From psychology and exercise science, to environmental studies and graphic design – for 19-year-old Rosa, the world is her oyster when it comes to deciding which career path to follow.
“I have had many career aspirations both in sporting and creative fields, but I don’t yet know what I see myself pursuing in the future,” said Rosa, who has recently completed her first year of a Bachelor of Design at Griffith University.
“With my current course I’ll likely choose graphic design as my major for next year, and see where that takes me.”
Rosa’s profound hearing loss, resulting from extreme prematurity at birth, led to her receiving her first cochlear implant at 18-months-old, followed by a second implant on her left side at seven-years-old.
Hearing technology has come a long way from Rosa’s first speech processor almost two decades ago, which Rosa recalls was the size of a piece of bread and she wore it in small embroidered backpacks made lovingly by her mum. Fast forward to the present day, and Rosa’s current speech processors are small and light, sitting neatly under her hair.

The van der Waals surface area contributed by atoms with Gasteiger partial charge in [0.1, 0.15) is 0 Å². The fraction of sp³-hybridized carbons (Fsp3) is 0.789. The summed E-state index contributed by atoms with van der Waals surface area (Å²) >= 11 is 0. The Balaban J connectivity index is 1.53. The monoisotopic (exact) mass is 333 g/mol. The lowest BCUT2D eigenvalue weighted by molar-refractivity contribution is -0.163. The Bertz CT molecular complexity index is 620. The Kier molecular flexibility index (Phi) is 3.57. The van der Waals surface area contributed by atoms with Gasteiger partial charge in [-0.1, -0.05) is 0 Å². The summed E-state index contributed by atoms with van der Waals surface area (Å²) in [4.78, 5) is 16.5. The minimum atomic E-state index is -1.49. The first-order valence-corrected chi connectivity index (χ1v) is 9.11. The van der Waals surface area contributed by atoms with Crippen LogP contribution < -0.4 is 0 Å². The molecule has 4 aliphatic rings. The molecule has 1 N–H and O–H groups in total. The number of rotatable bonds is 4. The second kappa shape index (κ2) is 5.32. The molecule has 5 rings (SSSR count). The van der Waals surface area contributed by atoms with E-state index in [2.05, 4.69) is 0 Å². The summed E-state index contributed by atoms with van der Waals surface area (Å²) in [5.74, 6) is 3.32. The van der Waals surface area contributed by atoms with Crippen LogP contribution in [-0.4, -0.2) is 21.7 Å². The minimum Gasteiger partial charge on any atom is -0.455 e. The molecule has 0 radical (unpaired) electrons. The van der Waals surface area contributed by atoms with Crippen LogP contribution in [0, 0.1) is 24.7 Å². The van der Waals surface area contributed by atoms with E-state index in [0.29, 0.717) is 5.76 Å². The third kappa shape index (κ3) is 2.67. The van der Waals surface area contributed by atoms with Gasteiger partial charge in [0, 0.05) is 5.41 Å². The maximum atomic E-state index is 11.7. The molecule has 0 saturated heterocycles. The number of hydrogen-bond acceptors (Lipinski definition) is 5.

“Having been given the opportunity to learn how to hear, listen and speak from a very young age has allowed me to attend mainstream school and lead a strong and independent lifestyle,” said Rosa.
“Through learning speech and communication skills I can speak clearly and interact confidently in social situation, particularly with my friends as most of them have typical hearing. I am forever grateful for all the help I have received from Hear and Say as a child and now into my young adult life.”